Newt Gingrich Tells Anderson Cooper There’s ‘No Proof’ For Romney Welfare Attack
While the political media have been all over a brutal SuperPAC ad attacking Mitt Romney this week, the actual Romney campaign has been pressing a completely false, culturally loaded attack on President Obama, spearheaded by race-chummer Newt Gingrich. On Wednesday night’s Anderson Cooper 360, however, Gingrich admitted that there was “no proof” for the Romney campaign’s claim that “under Obama’s plan, you wouldn’t have to work and wouldn’t have to train for a job. They just send you your welfare check.”
The attack is based on a July 12 memo from the Department of Health and Human Services that grants states flexibility to test new approaches to assistance, but requires them to produce more workforce participation, not less. While various fact-checkers have blasted Romney’s ad, all you have to do is read the memo yourself.
The fact is that the Obama administration hasn’t changed the law one iota, they’ve simply interpreted it to allow greater flexibility for states to test new ideas. Opponents of the policy change say it’s illegal, that section 407 of the Social Security Act (which sets forth the work requirements) is unwaivable, but as you’ll see, HHS isn’t offering waivers to that section:
Section 1115 authorizes waivers concerning section 402. Accordingly, other provisions of the TANF statute are not waivable. For example, the purposes of TANF are not waivable, because they are contained in section 401. The prohibitions on assistance are not waivable, because they are contained in section 408.
While the TANF work participation requirements are contained in section 407, section 402(a)(1)(A)(iii) requires that the state plan “[e]nsure that parents and caretakers receiving assistance under the program engage in work activities in accordance with section 407.” Thus, HHS has authority to waive compliance with this 402 requirement and authorize a state to test approaches and methods other than those set forth in section 407, including definitions of work activities and engagement, specified limitations, verification procedures, and the calculation of participation rates. As described below, however, HHS will only consider approving waivers relating to the work participation requirements that make changes intended to lead to more effective means of meeting the work goals of TANF.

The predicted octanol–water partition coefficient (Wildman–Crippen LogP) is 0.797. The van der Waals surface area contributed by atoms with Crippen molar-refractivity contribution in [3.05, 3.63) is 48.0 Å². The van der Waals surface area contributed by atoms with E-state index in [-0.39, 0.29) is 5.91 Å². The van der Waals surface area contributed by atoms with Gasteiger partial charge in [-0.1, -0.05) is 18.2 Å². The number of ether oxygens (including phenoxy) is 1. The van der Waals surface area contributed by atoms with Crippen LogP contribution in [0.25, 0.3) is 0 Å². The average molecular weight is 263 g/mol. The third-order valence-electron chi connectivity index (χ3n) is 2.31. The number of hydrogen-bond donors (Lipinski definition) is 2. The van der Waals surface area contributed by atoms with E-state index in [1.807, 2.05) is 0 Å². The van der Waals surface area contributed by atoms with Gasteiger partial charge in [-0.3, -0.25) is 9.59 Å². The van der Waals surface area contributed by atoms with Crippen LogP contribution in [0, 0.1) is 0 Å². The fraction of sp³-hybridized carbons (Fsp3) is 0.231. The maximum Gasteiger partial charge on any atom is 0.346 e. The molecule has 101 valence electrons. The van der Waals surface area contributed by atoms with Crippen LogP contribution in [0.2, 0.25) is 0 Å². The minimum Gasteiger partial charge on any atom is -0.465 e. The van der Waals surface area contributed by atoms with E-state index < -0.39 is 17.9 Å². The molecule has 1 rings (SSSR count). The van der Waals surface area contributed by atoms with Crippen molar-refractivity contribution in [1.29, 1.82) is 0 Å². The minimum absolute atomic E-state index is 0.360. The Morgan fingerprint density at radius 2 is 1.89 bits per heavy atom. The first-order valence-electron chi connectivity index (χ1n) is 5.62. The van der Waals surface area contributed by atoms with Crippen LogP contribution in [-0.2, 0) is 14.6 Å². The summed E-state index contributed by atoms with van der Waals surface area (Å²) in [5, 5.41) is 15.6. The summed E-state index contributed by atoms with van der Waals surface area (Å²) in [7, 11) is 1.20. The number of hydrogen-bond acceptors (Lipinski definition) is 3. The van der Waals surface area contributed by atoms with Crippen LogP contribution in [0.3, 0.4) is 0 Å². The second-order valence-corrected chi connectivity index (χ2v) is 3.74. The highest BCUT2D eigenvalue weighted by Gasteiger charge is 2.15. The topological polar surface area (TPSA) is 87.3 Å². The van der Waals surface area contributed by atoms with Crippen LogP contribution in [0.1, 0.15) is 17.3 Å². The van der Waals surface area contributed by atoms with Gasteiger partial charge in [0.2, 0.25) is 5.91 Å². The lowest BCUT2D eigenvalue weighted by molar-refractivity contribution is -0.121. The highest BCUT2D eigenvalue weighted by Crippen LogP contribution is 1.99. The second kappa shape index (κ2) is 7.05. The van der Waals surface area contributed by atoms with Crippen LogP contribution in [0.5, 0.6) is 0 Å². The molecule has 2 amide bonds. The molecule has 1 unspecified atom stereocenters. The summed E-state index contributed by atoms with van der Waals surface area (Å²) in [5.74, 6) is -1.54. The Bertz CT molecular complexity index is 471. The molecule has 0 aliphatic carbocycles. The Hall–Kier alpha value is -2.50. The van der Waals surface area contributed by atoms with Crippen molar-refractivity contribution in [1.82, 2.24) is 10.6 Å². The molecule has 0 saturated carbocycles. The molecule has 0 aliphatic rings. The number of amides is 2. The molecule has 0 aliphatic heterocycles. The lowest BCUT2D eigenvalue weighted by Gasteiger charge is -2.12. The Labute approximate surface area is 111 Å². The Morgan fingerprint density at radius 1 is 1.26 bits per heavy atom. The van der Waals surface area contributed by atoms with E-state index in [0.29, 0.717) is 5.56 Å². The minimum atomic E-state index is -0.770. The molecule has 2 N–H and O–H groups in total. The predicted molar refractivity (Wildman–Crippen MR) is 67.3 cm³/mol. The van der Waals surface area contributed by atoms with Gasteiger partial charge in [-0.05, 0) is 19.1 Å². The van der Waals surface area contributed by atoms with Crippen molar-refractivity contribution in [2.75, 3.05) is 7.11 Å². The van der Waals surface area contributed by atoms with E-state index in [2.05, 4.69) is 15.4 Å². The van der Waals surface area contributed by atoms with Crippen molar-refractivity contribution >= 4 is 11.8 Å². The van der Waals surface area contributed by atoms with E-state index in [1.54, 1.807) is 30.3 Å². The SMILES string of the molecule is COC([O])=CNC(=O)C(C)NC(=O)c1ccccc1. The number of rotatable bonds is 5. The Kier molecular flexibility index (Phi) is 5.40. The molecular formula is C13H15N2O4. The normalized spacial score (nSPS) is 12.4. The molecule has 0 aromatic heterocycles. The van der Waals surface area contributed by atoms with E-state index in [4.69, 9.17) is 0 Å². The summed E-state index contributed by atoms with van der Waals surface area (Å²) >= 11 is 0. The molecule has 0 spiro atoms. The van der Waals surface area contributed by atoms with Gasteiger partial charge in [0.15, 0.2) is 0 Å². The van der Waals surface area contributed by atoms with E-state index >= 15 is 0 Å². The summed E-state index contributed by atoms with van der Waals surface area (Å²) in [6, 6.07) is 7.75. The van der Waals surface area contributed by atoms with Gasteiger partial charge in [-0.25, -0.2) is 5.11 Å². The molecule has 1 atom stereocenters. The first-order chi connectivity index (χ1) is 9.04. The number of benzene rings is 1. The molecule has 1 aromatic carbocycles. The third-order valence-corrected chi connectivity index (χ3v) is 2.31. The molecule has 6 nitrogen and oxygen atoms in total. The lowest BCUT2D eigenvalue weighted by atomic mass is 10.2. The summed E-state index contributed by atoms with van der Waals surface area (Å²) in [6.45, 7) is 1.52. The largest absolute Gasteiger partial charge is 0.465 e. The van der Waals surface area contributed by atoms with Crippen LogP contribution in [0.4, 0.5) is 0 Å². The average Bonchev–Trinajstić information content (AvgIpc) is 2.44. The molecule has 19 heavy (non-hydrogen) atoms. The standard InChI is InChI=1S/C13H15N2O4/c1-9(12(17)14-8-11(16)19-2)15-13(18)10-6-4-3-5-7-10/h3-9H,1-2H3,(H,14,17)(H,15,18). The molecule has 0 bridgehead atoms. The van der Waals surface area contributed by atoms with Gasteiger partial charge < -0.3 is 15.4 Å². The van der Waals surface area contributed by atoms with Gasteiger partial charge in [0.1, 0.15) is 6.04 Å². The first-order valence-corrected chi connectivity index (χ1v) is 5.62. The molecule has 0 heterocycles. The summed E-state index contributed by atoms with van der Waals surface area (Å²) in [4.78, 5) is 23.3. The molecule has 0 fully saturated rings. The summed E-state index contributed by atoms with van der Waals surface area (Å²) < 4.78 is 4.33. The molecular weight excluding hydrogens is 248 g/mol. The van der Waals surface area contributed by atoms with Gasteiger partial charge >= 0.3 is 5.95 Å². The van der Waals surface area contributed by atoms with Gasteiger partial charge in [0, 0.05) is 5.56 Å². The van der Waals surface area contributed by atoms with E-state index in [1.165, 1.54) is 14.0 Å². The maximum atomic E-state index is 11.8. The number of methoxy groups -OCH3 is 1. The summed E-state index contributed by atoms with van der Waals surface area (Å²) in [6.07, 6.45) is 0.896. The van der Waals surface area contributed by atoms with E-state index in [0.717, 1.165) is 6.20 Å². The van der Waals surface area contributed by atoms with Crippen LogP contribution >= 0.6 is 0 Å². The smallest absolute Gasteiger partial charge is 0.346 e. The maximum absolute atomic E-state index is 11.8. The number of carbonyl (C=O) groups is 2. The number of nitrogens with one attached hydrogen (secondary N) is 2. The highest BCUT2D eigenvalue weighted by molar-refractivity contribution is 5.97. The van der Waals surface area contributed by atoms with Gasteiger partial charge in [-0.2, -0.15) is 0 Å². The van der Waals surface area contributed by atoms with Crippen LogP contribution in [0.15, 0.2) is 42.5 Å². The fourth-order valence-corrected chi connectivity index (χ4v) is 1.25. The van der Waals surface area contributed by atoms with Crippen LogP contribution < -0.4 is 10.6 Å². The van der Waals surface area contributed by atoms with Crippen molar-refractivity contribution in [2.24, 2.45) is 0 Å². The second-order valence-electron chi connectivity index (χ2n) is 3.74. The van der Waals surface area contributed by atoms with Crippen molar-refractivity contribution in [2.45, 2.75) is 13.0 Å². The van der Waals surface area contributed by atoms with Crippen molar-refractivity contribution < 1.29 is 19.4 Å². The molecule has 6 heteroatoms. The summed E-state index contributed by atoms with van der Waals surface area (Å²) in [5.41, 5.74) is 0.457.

Enter Newt Gingrich, generous would-be helper of Food Stamp-loving black people, who held a conference call for the Romney campaign this week, and who tried his best to win the Eric Fehrnstrom/Andrea Saul award (the trophy is a golden Etch-a-Sketch with an insurance card drawn on it) for worst campaign surrogate on last night’s AC360.
Host Anderson Cooper did a good job of pressing Gingrich during the interview, getting him to admit that the conservative belief in the states is easily discarded when those states might actually help someone out, but the “money shot” happens right at the end. Earlier in the interview, Gingrich indicated that the ad might have been worded too strongly, and Cooper kept trying to bring him back to that point. He finally succeeded.
“It sounds like you were saying earlier, and I just want to try to clarify this,” Cooper said. “You do think that the actual wording under Obama’s plan, you wouldn’t have to work, you wouldn’t have to train for a job, they just send you your welfare check, that is not factually correct?”
“We have no proof today,” Gingrich replied, before revealing that the source of the ad was a dimension, not of sight and sound, but of imagination.
“But I would say under Obama’s ideology,” Gingrich continued, “it’s absolutely true that he would be comfortable sending a lot of people checks for nothing. I believe that totally.”
Yes, obviously Barack Obama is the kind of person Gingrich would believe is satisfied with an arrangement like that.
Here’s the clip, from AC360:
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